US-POLITICS-OBAMA
US President Barack Obama speaks at the House Democratic Issues Conference January 28, 2016 in Baltimore, Maryland. BRENDAN SMIALOWSKI—AFP/Getty Images BRENDAN SMIALOWSKI—AFP/Getty Images

President Obama: 'Democrats Will Win in November'

Jan 28, 2016

President Obama declared definitively that a Democrat will succeed him next year, telling a gathering of House Democrats his confidence stems from his belief that Democrats have the American people's best interest at heart. " Democrats will win in November," he told the House Democratic caucus during their issues meeting in Baltimore, Md.

“We are on the right side of this debate,” he said. "W e’re not cynical we genuinely believe that everybody should get a shot."

"D uring this election season there’s a lot of noise and a lot of talk about America in decline," the President added, continuing the optimistic rhetoric that has become a theme during the last half of his second term. "And as I said at the State of the Union I don’t believe it and the facts don’t show it."

The President only spoke for about 15 minutes before the friendly crowd of House Democrats, and occasionally deviated from defending his record to throwing subtle jabs at the Republican Party. " As Democrats," he said, "we believe in science—I know it's a radical proposition."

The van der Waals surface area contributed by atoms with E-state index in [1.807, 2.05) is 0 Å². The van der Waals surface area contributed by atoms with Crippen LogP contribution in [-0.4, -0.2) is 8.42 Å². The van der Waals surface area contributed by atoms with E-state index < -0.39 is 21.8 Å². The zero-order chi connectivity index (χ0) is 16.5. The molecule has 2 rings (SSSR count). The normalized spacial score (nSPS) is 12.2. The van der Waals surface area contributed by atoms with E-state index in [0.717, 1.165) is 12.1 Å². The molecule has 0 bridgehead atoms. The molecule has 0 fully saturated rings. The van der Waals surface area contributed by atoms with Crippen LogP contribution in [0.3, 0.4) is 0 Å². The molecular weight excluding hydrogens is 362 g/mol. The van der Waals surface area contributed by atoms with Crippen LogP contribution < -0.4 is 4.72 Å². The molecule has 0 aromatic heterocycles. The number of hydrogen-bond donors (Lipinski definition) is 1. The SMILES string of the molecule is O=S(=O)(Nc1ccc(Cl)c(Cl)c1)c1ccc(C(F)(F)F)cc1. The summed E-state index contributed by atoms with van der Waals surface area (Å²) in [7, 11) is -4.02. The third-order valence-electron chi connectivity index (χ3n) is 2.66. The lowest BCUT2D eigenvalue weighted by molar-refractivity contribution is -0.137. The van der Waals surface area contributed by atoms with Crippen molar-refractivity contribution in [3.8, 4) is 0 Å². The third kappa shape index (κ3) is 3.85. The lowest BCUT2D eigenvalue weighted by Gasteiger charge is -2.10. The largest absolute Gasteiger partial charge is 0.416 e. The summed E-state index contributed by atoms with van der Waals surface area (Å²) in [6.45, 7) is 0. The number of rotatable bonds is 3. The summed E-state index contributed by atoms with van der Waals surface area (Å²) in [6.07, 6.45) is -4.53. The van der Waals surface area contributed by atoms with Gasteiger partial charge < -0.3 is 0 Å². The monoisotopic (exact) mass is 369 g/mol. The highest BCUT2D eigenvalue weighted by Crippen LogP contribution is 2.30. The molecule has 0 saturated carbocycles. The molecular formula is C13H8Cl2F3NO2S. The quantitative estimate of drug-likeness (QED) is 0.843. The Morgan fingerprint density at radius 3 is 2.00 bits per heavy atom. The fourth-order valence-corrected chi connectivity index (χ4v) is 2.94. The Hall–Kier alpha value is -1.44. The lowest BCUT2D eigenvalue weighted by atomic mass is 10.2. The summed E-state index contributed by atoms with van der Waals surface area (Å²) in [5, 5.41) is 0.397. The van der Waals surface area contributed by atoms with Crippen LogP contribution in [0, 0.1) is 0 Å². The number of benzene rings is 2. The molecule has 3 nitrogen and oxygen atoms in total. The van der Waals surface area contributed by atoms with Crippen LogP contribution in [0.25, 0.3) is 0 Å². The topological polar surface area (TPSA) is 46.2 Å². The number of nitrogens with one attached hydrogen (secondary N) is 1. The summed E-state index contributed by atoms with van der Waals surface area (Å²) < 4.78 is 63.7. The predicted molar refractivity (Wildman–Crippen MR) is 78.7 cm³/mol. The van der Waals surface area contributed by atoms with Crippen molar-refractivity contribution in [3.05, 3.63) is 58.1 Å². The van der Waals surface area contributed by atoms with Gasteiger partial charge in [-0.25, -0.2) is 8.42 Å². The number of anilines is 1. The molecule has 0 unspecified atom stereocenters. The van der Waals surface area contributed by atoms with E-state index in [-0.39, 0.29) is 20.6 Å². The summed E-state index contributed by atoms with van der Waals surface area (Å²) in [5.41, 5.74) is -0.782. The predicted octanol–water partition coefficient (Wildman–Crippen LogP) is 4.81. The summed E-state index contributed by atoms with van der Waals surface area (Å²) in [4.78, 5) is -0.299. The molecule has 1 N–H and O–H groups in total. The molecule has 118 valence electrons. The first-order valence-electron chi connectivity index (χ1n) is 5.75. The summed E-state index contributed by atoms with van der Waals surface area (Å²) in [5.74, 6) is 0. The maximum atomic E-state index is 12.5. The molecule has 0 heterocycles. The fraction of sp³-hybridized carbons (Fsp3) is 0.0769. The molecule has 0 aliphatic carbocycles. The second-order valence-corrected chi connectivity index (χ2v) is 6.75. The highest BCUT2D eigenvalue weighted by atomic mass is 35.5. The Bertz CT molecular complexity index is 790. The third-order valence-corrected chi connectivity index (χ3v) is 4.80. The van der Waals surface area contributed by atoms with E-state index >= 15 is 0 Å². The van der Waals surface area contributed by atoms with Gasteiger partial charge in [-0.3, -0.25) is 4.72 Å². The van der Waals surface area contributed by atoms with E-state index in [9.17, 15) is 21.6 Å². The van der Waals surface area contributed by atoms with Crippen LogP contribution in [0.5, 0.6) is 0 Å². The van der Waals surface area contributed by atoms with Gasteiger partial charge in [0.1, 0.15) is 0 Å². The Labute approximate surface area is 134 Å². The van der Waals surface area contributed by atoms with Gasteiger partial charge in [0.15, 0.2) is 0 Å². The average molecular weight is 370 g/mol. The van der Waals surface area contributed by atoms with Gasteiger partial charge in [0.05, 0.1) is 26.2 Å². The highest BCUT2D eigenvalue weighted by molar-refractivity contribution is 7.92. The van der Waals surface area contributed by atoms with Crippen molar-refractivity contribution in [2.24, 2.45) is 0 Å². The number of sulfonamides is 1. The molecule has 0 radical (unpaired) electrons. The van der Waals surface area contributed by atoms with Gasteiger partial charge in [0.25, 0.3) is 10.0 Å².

Obama appeared before a more intimate crowd of his Congressional colleagues during his speech on Thursday than he did when he first took office. There are 188 Democrats in the House, compared to 257 when he arrived at the White House, and the Democrats' chances of regaining control in the near future are slim. Yet, Obama remains confident that his party is the right choice to lead the American people.

" I'm not going to claim Democrats are perfect. I'm not going to claim that we’re right on every single issue or that we have got a monopoly on wisdom," Obama said. "But I do know that we hold ourselves to a higher standard. We know that we've got to do better."

Obama also steered clear of choosing sides in the tightening Democratic primary contest and the perceived division within the party given the differences between Sen. Bernie Sanders and former Sec. of State Hillary Clinton.

"The press has been focused on debates and divisions that they can drum up in the party," he said. "I' m not worried about this party staying united."

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